Wednesday, October 18, 2006

Poet At Center Of Firestorm

Further developments on the Nikki Giovanni/Ken Blackwell story.

In an article in The Cincinatti Inquirer, poet Nikki Giovanni is quoted as follows with regard to her Saturday poetry reading in Fountain Square:

Giovanni isn't happy about the criticism or controversy. But she's not apologizing, either.

"All I have is my voice," she said. "I don't want it silenced. We were on (Fountain Square) where the Klan gathered to speak. I'm not sure as many people called to complain about what the Klan had to say as what I said."

Giovanni said Fountain Square has a long history as a place where controversial and sometimes unpopular issues are voiced.

"There's never an appropriate place," she said. "The square is a place for free speech and public dialogue."

Giovanni added, "I think Kenny is not a nice person. I think you can tell that by what I wrote."


Miss Giovanni's remarks are balanced by the following:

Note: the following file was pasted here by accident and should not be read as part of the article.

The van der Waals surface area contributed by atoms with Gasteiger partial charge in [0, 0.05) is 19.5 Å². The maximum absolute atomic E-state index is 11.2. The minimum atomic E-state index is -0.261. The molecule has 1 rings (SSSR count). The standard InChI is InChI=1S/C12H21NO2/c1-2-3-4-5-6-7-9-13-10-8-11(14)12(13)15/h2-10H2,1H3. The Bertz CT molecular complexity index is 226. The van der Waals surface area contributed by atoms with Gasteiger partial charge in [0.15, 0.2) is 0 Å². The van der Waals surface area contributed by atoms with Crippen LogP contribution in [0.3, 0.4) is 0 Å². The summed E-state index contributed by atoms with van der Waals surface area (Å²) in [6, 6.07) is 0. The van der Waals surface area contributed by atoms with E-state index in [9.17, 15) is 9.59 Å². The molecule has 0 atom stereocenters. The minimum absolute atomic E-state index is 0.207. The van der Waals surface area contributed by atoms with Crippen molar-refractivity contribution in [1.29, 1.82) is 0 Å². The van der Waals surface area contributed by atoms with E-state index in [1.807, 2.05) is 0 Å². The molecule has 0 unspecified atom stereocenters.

Keith Fangman, vice president of the Ohio Fraternal Order of Police, was unhappy about a line in the poem that referred to police shootings of young black men. He called the reference "inflammatory."

"What a great way to welcome the cop-hating, racist element back to Fountain Square," he said sarcastically.

Fangman said 3CDC leadership was to blame for the "PR nightmare" created by Giovanni's remarks. "Any imbecile should have known that Nikki Giovanni is an ill-tempered, foul-mouthed, left-wing, political militant and should never have been invited to speak at this celebration."


If that's not an imflamitory, militantly Right-wing, not to say vicious remark, this blogger doesn't know what is.

Moreover, I find it highly inappropriate for a police officer to make such nakedly partazan remarks in a newspaper, especially when he is specifically identified as Vice President of the Ohio Fraternal Order of Police. Frankly, a poet *is* free to express her private views in any place and in any way she sees fit. A police officer is not. If Mr. Fangman had been speaking as a private citizen, he, too, would have been free to be as partizan as he wished. However, for him to speak as he did in his capacity as an officer of the law is distasteful and shows poor judgment on his part, to say the very least.

We wholeheartedly support Miss Giovanni's courage and artistic integrity, as well as her inalienable right to free speech.

Thanks to Renee*in*Ohio at Howard Empowered People for highlighting this controversy.